‘I broke down in tears – lost so much money!’ Woman ‘absolutely devastated’ by scam tactic

Rip Off Britain: Woman explains how she was scammed

We use your sign-up to provide content in ways you’ve consented to and to improve our understanding of you. This may include adverts from us and 3rd parties based on our understanding. You can unsubscribe at any time. More info

Victims are sent a message asking them to click a link to pay delivery fees for a package that they have missed. Once clicking the link, they are directed to a highly convincing Royal Mail website to put in their bank details to pay their debt.

During lockdown, former guide dog trainer Zia Clayton, 47 said using home delivery services “had been an absolute lifeline”.

Zia has cerebral palsy and said home delivery is a “very important part of my life at the moment because of my disability.”

On average, she used to receive about two deliveries a week.

On Rip Off Britain, viewers saw Zia lose over £15,000, money she wanted to use for a house deposit.

When Zia received a text from someone who appeared to be Royal Mail asking her to pay an outstanding £1.99 parcel delivery charge, she thought nothing of it.

She clicked on the link supplied.Thinking it was the best course of action, she clicked on the link supplied.

She explained: “It looked like the Royal Mail, it looked exactly legit.”

Zia was asked to enter her personal details and bank details.

She then received a call which purported to be from her bank’s fraud team, asking her to transfer money to a safer account because there had been suspicious activity on her own.

She said: “He was explaining that people that were trying to get on to my account.

“Transferring this money will make it safe.

“He was very convincing and I did believe him.”

Zia made two transfers from two different bank accounts.

In total, she transferred £15,360, but only realised she had been scammed once her friend intervened.

She added: “I was absolutely devastated and broke down in tears because I knew that I had lost so much money.”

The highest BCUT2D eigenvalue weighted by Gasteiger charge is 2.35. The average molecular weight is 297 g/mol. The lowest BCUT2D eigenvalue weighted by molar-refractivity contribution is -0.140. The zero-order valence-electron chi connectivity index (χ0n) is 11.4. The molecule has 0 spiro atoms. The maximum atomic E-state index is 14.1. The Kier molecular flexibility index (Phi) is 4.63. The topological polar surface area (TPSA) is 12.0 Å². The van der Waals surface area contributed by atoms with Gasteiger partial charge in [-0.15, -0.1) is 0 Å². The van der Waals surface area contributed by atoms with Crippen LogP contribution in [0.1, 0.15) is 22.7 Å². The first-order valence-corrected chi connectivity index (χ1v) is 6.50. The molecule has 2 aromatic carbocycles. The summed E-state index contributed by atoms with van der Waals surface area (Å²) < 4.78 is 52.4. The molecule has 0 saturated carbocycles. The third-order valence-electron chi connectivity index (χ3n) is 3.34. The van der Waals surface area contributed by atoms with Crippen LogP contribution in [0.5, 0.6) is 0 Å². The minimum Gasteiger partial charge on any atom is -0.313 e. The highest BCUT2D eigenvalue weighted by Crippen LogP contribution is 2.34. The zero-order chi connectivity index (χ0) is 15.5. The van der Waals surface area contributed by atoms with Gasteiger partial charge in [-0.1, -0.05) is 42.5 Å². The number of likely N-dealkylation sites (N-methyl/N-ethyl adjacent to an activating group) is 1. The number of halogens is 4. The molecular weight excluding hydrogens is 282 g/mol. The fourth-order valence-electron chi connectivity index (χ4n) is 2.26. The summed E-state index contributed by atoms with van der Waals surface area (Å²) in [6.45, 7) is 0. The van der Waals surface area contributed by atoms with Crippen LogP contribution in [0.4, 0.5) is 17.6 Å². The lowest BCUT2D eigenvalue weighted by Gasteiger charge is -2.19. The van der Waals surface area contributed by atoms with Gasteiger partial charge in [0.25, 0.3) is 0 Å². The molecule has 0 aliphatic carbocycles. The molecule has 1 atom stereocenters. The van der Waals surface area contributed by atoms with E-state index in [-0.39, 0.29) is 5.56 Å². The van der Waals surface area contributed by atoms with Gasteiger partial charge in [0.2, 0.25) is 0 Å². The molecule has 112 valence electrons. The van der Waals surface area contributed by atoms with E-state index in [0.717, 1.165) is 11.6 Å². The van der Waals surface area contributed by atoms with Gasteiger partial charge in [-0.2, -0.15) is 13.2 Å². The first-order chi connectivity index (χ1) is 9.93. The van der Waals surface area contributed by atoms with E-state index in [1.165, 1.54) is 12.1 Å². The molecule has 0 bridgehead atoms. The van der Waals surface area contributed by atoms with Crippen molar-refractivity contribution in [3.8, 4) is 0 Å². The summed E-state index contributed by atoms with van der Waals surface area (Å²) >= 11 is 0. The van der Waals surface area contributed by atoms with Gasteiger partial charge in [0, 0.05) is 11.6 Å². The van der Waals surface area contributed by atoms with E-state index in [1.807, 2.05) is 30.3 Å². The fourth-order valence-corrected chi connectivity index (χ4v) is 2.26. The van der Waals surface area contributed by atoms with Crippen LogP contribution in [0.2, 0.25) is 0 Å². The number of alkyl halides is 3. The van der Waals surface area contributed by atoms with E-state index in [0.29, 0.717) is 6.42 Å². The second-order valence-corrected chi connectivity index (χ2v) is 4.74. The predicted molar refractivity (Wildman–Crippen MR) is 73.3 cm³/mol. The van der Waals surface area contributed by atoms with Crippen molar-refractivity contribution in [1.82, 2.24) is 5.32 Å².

Zia immediately contacted her bank to tell them what had happened.

One of her banks agreed to refund 50 percent of the money. They returned over £4,500.

She continued: “I wanted to put the money towards a house and obviously I can’t do that now.

“The lessons that I learned was to be very cautious with text messages and phone numbers that you don’t know.

“Just be extra careful.”

Luckily Zia had £15,029 refunded to her, however her banks could not reward her the full amount as they believed she did not take the necessary steps to protect herself, however they did apologise and admit they should have questioned the transactions as they were out of character for her.

Katherine Hart, lead officer at the Chartered Trading Standards said that this scam has reached “epic proportions”, however there are ways for people to protect themselves.

She said: “Don’t click on the links, and then go and have a look at the official websites or ring an official number and clarify.

“All the legitimate agencies will be glad to hear from you because nobody wants there branding to be used by these criminals.”

The episode aired in May 2021, but as scammers continue to target victims, the warning remains relevant today.

Source: Read Full Article